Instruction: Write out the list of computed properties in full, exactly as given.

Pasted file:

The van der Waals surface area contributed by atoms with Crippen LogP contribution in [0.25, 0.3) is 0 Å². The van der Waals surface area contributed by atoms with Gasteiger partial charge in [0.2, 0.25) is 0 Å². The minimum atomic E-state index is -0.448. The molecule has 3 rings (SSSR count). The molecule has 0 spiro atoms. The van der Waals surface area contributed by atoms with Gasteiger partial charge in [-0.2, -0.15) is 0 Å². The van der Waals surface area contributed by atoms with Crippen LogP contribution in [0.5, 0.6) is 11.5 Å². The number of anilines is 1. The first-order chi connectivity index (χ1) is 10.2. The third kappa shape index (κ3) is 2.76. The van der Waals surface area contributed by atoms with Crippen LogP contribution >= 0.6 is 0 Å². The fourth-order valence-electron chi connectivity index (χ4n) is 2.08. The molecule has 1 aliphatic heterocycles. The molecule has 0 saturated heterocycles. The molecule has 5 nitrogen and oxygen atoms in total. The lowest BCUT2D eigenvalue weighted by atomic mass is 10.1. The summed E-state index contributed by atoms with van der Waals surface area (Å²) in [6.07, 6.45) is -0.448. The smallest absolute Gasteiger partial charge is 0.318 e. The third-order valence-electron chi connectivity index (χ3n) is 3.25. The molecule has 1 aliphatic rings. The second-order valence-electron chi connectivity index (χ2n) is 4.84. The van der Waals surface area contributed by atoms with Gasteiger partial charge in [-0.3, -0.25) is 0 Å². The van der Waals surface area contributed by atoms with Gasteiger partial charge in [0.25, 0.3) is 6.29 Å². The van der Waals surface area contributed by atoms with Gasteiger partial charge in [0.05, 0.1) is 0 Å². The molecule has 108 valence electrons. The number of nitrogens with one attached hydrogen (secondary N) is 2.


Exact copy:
The van der Waals surface area contributed by atoms with Crippen LogP contribution in [0.25, 0.3) is 0 Å². The van der Waals surface area contributed by atoms with Gasteiger partial charge in [0.2, 0.25) is 0 Å². The minimum atomic E-state index is -0.448. The molecule has 3 rings (SSSR count). The molecule has 0 spiro atoms. The van der Waals surface area contributed by atoms with Gasteiger partial charge in [-0.2, -0.15) is 0 Å². The van der Waals surface area contributed by atoms with Crippen LogP contribution in [0.5, 0.6) is 11.5 Å². The number of anilines is 1. The first-order chi connectivity index (χ1) is 10.2. The third kappa shape index (κ3) is 2.76. The van der Waals surface area contributed by atoms with Crippen LogP contribution >= 0.6 is 0 Å². The fourth-order valence-electron chi connectivity index (χ4n) is 2.08. The molecule has 1 aliphatic heterocycles. The molecule has 0 saturated heterocycles. The molecule has 5 nitrogen and oxygen atoms in total. The lowest BCUT2D eigenvalue weighted by atomic mass is 10.1. The summed E-state index contributed by atoms with van der Waals surface area (Å²) in [6.07, 6.45) is -0.448. The smallest absolute Gasteiger partial charge is 0.318 e. The third-order valence-electron chi connectivity index (χ3n) is 3.25. The molecule has 1 aliphatic rings. The second-order valence-electron chi connectivity index (χ2n) is 4.84. The van der Waals surface area contributed by atoms with Gasteiger partial charge in [-0.3, -0.25) is 0 Å². The van der Waals surface area contributed by atoms with Gasteiger partial charge in [0.25, 0.3) is 6.29 Å². The van der Waals surface area contributed by atoms with Gasteiger partial charge in [0.05, 0.1) is 0 Å². The molecule has 108 valence electrons. The number of nitrogens with one attached hydrogen (secondary N) is 2.